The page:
The SPCA's national headquarters is distancing itself from comments by the head of its Auckland branch linking Pacific Island groups and immigrants with the high number of dog attacks in south Auckland.
Auckland SPCA executive director Bob Kerridge said ethnicity and cultural factors were partly responsible for the 314 convictions for dog attacks in the area between 2009 and 2014. In Auckland itself there were 77 attacks in the same period.
Race Relations Commissioner Dame Susan Devoy called Mr Kerridge's claims "unhelpful, wrong and incredibly offensive to a lot of people".
SPCA chief executive Ric Odom said Mr Kerridge's comments were his personal views and did not reflect those of the other SPCA staff.
"They're quite concerned that the public of New Zealand might be getting the wrong story when it comes to what the SPCA thinks about dealing with people of different ethnicities," he said.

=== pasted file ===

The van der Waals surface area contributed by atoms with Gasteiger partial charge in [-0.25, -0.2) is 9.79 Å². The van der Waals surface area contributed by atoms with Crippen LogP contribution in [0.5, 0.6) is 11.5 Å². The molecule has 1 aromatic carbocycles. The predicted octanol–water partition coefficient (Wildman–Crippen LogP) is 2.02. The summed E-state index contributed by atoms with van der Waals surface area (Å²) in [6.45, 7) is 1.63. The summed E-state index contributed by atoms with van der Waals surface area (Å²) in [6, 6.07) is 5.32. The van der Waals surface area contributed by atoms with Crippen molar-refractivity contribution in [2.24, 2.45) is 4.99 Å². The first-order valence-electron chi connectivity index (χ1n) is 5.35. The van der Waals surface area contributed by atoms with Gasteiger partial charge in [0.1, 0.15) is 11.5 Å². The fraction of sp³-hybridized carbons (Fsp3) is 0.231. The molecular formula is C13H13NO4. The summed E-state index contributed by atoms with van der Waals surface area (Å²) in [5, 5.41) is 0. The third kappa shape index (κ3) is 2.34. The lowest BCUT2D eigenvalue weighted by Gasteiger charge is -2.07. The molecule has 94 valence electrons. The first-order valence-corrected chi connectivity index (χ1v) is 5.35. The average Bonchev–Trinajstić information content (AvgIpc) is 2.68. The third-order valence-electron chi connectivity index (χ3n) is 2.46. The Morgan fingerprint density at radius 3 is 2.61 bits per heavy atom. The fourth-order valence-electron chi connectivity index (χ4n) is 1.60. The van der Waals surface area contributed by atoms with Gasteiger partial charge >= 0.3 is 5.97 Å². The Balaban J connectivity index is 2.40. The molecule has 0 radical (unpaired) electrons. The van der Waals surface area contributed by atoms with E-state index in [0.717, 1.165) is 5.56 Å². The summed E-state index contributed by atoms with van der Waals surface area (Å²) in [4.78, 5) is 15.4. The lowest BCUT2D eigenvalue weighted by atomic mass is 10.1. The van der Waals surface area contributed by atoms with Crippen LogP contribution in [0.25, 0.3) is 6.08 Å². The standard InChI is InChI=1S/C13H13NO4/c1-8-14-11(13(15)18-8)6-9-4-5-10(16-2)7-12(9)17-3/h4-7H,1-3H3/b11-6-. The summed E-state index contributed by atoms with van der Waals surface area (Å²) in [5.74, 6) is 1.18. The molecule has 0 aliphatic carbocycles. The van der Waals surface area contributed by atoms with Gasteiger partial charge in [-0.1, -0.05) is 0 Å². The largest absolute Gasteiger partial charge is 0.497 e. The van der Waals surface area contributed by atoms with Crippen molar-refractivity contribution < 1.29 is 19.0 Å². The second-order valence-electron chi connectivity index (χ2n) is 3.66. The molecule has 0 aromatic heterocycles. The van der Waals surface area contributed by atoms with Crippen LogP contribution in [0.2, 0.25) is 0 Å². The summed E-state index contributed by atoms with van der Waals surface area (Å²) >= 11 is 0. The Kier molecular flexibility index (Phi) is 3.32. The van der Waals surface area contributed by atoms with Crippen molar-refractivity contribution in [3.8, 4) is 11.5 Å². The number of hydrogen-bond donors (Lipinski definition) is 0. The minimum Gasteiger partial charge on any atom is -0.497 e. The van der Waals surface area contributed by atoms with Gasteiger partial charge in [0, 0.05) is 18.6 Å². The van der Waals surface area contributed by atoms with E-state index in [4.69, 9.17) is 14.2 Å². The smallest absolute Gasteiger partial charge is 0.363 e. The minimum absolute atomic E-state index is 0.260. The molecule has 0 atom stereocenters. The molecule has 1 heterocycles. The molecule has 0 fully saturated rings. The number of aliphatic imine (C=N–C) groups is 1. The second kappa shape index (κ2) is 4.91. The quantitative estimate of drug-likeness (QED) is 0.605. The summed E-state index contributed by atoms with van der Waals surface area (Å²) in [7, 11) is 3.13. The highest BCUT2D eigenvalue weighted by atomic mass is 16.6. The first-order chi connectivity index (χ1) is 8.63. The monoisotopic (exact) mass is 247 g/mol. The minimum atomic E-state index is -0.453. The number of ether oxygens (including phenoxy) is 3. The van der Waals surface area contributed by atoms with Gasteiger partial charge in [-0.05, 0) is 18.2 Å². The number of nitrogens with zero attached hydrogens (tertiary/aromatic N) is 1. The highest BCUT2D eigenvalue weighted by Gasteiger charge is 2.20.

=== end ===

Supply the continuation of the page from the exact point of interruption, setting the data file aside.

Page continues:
"It's just not true. We deal with everybody. We proudly work with people who support animal welfare issues, and that's what we want to continue to do."
Mr Odom said society workers would be horrified if the comments led anyone to believe the views were shared.
Responsible dog ownership was something every owner should practice, regardless of ethnicity or socio-economic status, he said.
Labour MP for Mangere, Su'a William Sio, said Mr Kerridge's comments were distressing and stereotyping, and not helpful in finding a solution.
However he said dangerous dogs were a problem in South Auckland, and certain groups in the community owned and bred these dogs specifically for dog fights.
Mr Kerridge told Morning Report he continued to standy by his comments.